Grand Rapids man flagged by FBI, arrested

Grand Rapids

GRAND RAPIDS, Mich. (WOOD) — A Grand Rapids man who was flagged by the FBI after allegedly building bombs is now facing a federal charge of lying to an officer.

Aaron Fein, 24, first showed up on the radar of federal authorities when he was stopped at the U.S- Canada border with a notebook containing a handwritten checklist of ingredients to build a bomb that could be remotely detonated, a federal criminal complaint shows. 

Investigators say Fein told them the notebook contained “things on the internet that interested him.” 

The complaint says Fein alerted federal authorities to “partially-constructed electronic triggering devices” in his bedroom he said he built.

Fein, who was trying to re-enter the U.S., told investigators he was “going crazy” because a power outage knocked out his internet serve, and he wanted to go to Canada before he died.

SYMPATHIZING WITH SHOOTERS

When authorities examined Fein’s laptop and desktop computers, they found he’d been searching about mass murders, terrorism and mass shootings, the complaint states. A search of his phone found he’d searched how to enter Canada illegally and about the Florida mass shooting at a video game tournament days before he was detained.

Fein, an industrial engineering graduate who described himself as friendless, “stated that although he felt sympathy for victims of such events, he also felt empathy for people who committed such acts because they must have their reasons and that he felt isolated and maligned by society,” the court document states.

In an Aug. 30 interview, Fein told federal investigators he thought the people behind mass casualty incidents “had been bullied in school and that, like him, they had probably been on medications at some point in their lives, according to the complaint.

Federal authorities say Fein also admitted to posting pictures of mass shooters, saying he was unemployed and that maybe he should “go shoot up a school.”

FLAGGED BY THE FBI

The criminal complaint also outlined Fein’s mental health struggles and repeated attempts to buy a gun, which started on Oct. 3 and involved three Grand Rapids area stores. Each time, a national criminal background check came back with red flags based on the FBI investigation and the sale was delayed.

When asked why he wanted a weapon, Fein told authorities in subsequent interviews that he “did not want to feel inferior to people that did own firearms” and for self-defense.

Even after promising an agent he would visit a psychologist and not purchase a gun, Fein revisited all three gun stores and finally succeeded in buying a gun, the complaint says. Fein agreed to give up the gun to the agent, but returned to the shooting range that day to fire a rental gun until a store employee recognized him and called Wyoming police.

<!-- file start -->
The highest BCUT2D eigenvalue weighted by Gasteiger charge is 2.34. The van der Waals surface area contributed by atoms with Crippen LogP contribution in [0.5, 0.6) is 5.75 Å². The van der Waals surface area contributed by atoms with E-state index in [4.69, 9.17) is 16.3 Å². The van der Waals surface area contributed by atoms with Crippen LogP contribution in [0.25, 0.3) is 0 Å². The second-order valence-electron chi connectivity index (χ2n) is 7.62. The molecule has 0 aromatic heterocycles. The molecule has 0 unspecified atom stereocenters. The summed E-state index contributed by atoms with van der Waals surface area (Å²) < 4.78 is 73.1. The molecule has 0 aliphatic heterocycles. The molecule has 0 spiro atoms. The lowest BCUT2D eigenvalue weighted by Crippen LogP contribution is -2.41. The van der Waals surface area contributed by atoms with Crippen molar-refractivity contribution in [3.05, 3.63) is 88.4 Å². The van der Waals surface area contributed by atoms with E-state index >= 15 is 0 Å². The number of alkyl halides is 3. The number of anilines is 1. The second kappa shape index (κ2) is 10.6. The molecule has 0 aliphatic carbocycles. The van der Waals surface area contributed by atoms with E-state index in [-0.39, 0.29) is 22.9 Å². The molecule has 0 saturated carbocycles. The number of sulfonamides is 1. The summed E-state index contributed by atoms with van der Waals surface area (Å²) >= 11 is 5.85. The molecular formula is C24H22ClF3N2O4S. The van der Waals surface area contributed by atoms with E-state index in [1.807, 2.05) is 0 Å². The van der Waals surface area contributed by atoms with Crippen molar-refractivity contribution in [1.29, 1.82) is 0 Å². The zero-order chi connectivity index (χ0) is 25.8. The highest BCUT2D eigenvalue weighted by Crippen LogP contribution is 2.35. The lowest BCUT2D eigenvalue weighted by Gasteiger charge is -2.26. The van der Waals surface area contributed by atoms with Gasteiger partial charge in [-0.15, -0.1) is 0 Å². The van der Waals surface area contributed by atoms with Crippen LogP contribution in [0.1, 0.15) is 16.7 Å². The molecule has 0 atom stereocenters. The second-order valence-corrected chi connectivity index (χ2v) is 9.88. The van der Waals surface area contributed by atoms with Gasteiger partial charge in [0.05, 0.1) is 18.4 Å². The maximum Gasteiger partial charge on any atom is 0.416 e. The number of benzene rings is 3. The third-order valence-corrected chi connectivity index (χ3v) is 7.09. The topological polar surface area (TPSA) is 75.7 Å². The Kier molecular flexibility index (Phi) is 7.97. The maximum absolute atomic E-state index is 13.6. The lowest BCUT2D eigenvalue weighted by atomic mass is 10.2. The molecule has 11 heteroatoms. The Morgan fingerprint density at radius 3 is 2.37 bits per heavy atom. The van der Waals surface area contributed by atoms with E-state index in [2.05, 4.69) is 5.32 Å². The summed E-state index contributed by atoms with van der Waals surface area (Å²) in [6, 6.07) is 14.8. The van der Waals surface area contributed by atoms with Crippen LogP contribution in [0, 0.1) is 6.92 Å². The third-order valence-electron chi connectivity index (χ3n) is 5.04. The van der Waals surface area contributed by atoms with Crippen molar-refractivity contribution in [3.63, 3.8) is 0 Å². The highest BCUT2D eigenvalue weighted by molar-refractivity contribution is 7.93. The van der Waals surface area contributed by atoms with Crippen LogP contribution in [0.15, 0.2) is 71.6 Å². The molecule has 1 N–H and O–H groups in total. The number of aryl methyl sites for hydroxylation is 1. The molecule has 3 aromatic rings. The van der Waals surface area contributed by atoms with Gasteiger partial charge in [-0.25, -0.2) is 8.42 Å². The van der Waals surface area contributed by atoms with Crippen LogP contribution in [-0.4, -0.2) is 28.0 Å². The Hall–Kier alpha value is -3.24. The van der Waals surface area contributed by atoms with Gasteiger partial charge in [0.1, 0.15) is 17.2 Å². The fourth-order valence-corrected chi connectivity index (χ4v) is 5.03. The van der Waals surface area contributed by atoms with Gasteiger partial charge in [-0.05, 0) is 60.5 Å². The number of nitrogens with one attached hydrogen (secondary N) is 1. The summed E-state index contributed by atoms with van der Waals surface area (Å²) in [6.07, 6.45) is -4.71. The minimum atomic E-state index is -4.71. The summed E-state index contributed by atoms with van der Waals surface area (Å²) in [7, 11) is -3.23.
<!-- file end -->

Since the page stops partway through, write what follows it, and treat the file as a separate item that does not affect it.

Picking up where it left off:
The document states two days later, Fein visited the third gun store in Cascade Township to try to rent a gun to use on their range. Some employees there were aware of the trespassing complaint against Fein at the other gun store and thought he was “behaving strangely” so they refused to rent to him or allow him to use the range.

“Fein became angry and left the premises shouting,” the complaint states.

Authorities ordered Fein be picked up for a hospital evaluation on March 7. A psychologist determined he was “struggling with depression, hopelessness, and thoughts of hurting others” and needed in-patient treatment.

‘SUBSTANTIAL RISK’ ON THE MOVE

On March 20, Fein was released on the conditions that he still seek out-patient treatment, take his medication and not own a gun.  At a probate court hearing that day, the court determined Fein posed a “substantial risk” of harm to himself or others “in the near future.”

About a month later on the day a Florida woman obsessed with the Columbine High School shooting took her own life, Fein visited an Ann Arbor gun range, the complaint says. Federal agents say he rented an AR-15 rifle and purchased 100 rounds of ammunition and a lesson on how to use the weapon.

During the lesson, the FBI contacted the store. Employees lied about problems with range’s ventilation system to halt his lesson with a promise of continuing it later. The federal court document says Fein then traveled to Cabela’s in Dundee where he asked about ammunition compatible with an AR-15, then drove to Ohio where he spent the night near another gun store.

At that point, federal authorities ordered police to pick up Fein. Michigan State Police stopped him on his way back to Cabela’s During police questioning, Fein admitted to visiting a gun store on the east side of the state “to ask questions,” but denied handling or firing a weapon, the complaint states.

On Monday, Fein’s aunt told 24 Hour News 8 over the phone that the family is fighting the charge and doesn’t believe he’s a threat to the public.

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